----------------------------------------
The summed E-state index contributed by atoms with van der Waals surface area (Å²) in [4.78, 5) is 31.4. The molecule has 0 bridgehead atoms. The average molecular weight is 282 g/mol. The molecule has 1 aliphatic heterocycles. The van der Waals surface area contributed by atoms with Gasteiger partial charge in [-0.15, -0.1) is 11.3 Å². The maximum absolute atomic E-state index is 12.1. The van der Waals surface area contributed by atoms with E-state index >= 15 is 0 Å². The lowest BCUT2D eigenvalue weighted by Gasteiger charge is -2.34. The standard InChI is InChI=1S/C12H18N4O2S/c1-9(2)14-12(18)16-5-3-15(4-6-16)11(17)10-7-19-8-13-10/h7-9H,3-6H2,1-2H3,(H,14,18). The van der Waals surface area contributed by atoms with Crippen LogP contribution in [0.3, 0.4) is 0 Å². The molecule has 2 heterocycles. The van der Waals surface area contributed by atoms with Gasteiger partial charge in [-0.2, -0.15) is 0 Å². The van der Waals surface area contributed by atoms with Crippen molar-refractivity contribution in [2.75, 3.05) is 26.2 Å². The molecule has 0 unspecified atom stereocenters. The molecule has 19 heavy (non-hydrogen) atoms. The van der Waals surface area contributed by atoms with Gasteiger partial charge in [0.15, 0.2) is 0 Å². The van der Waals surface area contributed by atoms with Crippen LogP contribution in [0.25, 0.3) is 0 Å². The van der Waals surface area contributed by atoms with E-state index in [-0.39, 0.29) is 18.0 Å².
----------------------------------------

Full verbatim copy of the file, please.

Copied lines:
The summed E-state index contributed by atoms with van der Waals surface area (Å²) in [4.78, 5) is 31.4. The molecule has 0 bridgehead atoms. The average molecular weight is 282 g/mol. The molecule has 1 aliphatic heterocycles. The van der Waals surface area contributed by atoms with Gasteiger partial charge in [-0.15, -0.1) is 11.3 Å². The maximum absolute atomic E-state index is 12.1. The van der Waals surface area contributed by atoms with E-state index >= 15 is 0 Å². The lowest BCUT2D eigenvalue weighted by Gasteiger charge is -2.34. The standard InChI is InChI=1S/C12H18N4O2S/c1-9(2)14-12(18)16-5-3-15(4-6-16)11(17)10-7-19-8-13-10/h7-9H,3-6H2,1-2H3,(H,14,18). The van der Waals surface area contributed by atoms with Crippen LogP contribution in [0.3, 0.4) is 0 Å². The molecule has 2 heterocycles. The van der Waals surface area contributed by atoms with Gasteiger partial charge in [-0.2, -0.15) is 0 Å². The van der Waals surface area contributed by atoms with Crippen molar-refractivity contribution in [2.75, 3.05) is 26.2 Å². The molecule has 0 unspecified atom stereocenters. The molecule has 19 heavy (non-hydrogen) atoms. The van der Waals surface area contributed by atoms with Gasteiger partial charge in [0.15, 0.2) is 0 Å². The van der Waals surface area contributed by atoms with Crippen LogP contribution in [0.25, 0.3) is 0 Å². The van der Waals surface area contributed by atoms with E-state index in [-0.39, 0.29) is 18.0 Å².